Nurse Practitioner Certification and Practice Settings: Implications for Education and Practice

Vicki A. Keough*, Autumn Stevenson, Zoran Martinovich, Robert Young, Paula Tanabe

*Corresponding author for this work

Research output: Contribution to journalArticle

12 Citations (Scopus)

Abstract

Purpose: Nurse Practitioners (NPs) are certified within a population-focused specialty area, practice in a variety of settings, and treat a wide range of patients. Little is known about what agreement exists between certification obtained and actual site of practice. The purpose of this study was to examine NP practice sites as compared with their certification and examine additional education they received after employment. Design: Adult (ANP), family (FNP), and acute care nurse practitioners (ACNPs) certified by the American Nurses Credentialing Center were surveyed regarding certification, demographic information, practice setting, routine responsibilities, and additional training they may have obtained. Methods: An expert panel defined categories of traditional practice settings consistent with NP credentialing examinations and scopes of practice. Equal numbers of randomly chosen ANPs, ACNPs, and FNPs (N = 2,000) were mailed surveys. Responses were coded and analyzed. Findings: The overall survey response was 69.8% (n= 1216). Of the FNP, ANP, and ACNP respondents, 5%, 7%, and 42%, respectively, reported practicing in a nontraditional practice setting. Of nurses practicing in a nontraditional setting, 74% (135 of 182) were ACNPs, with 90% practicing in a nontraditional, ambulatory care setting. Sixty-five percent (13 of 20) of the FNPs practicing in a nontraditional setting were practicing in a high-acuity emergency department, and 56% (15 of 27) of the ANPs practicing in a nontraditional setting were practicing in a high-acuity intensive care unit. The top responses of additional education received were pharmacology, laboratory interpretation, and ordering diagnostic tests. Conclusions: While greater than 90% of ANPs and FNPs practice in settings consistent with their certification, a proportion of NPs practice in nontraditional settings and may benefit from additional education (formal, on-the-job, and continuing education) and mentoring.

Original languageEnglish (US)
Pages (from-to)195-202
Number of pages8
JournalJournal of Nursing Scholarship
Volume43
Issue number2
DOIs
StatePublished - Jun 1 2011

Fingerprint

Nurse Practitioners
Certification
Atrial Natriuretic Factor
Education
Credentialing
Nurses
Continuing Education
Ambulatory Care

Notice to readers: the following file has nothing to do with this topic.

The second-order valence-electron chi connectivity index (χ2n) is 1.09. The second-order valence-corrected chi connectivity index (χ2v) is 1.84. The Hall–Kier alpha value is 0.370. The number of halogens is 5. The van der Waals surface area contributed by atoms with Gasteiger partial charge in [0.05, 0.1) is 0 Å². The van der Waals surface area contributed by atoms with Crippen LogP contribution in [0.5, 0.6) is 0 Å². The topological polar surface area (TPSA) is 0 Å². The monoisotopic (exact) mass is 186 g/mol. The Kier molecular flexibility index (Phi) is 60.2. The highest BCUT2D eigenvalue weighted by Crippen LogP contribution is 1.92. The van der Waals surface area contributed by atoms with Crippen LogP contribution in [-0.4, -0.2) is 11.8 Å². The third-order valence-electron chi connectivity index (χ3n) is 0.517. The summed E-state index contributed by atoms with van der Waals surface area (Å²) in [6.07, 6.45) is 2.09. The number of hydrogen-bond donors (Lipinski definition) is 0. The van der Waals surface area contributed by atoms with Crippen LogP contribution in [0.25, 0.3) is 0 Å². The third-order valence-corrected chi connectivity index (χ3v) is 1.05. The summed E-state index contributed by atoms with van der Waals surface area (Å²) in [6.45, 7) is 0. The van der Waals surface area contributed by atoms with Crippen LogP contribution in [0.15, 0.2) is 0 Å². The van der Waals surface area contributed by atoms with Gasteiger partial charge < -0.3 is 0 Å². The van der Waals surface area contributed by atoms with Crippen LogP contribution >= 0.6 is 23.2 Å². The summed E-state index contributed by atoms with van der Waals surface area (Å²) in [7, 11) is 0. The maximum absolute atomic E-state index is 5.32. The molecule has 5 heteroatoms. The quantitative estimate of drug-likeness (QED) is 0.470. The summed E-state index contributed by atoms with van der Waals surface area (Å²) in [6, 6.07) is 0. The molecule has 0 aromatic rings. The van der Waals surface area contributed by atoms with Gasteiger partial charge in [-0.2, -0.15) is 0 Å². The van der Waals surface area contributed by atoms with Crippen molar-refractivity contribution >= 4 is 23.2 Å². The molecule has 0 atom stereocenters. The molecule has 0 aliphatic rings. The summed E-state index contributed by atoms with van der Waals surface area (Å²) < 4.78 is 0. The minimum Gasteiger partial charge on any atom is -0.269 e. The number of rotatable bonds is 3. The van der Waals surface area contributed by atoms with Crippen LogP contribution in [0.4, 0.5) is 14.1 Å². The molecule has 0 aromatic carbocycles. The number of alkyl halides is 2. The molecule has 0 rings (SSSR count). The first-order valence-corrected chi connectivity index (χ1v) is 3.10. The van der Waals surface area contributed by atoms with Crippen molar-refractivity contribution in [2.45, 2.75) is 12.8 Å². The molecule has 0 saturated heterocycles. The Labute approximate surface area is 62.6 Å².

Routine Diagnostic Tests
Intensive Care Units
Hospital Emergency Service
Demography
Pharmacology

Keywords

  • Healthcare administration
  • Nurse practitioner
  • Survey research

ASJC Scopus subject areas

  • Nursing(all)

Cite this

Keough, Vicki A. ; Stevenson, Autumn ; Martinovich, Zoran ; Young, Robert ; Tanabe, Paula. / Nurse Practitioner Certification and Practice Settings : Implications for Education and Practice. In: Journal of Nursing Scholarship. 2011 ; Vol. 43, No. 2. pp. 195-202.
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abstract = "Purpose: Nurse Practitioners (NPs) are certified within a population-focused specialty area, practice in a variety of settings, and treat a wide range of patients. Little is known about what agreement exists between certification obtained and actual site of practice. The purpose of this study was to examine NP practice sites as compared with their certification and examine additional education they received after employment. Design: Adult (ANP), family (FNP), and acute care nurse practitioners (ACNPs) certified by the American Nurses Credentialing Center were surveyed regarding certification, demographic information, practice setting, routine responsibilities, and additional training they may have obtained. Methods: An expert panel defined categories of traditional practice settings consistent with NP credentialing examinations and scopes of practice. Equal numbers of randomly chosen ANPs, ACNPs, and FNPs (N = 2,000) were mailed surveys. Responses were coded and analyzed. Findings: The overall survey response was 69.8{\%} (n= 1216). Of the FNP, ANP, and ACNP respondents, 5{\%}, 7{\%}, and 42{\%}, respectively, reported practicing in a nontraditional practice setting. Of nurses practicing in a nontraditional setting, 74{\%} (135 of 182) were ACNPs, with 90{\%} practicing in a nontraditional, ambulatory care setting. Sixty-five percent (13 of 20) of the FNPs practicing in a nontraditional setting were practicing in a high-acuity emergency department, and 56{\%} (15 of 27) of the ANPs practicing in a nontraditional setting were practicing in a high-acuity intensive care unit. The top responses of additional education received were pharmacology, laboratory interpretation, and ordering diagnostic tests. Conclusions: While greater than 90{\%} of ANPs and FNPs practice in settings consistent with their certification, a proportion of NPs practice in nontraditional settings and may benefit from additional education (formal, on-the-job, and continuing education) and mentoring.",
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Nurse Practitioner Certification and Practice Settings : Implications for Education and Practice. / Keough, Vicki A.; Stevenson, Autumn; Martinovich, Zoran; Young, Robert; Tanabe, Paula.

In: Journal of Nursing Scholarship, Vol. 43, No. 2, 01.06.2011, p. 195-202.

Research output: Contribution to journalArticle

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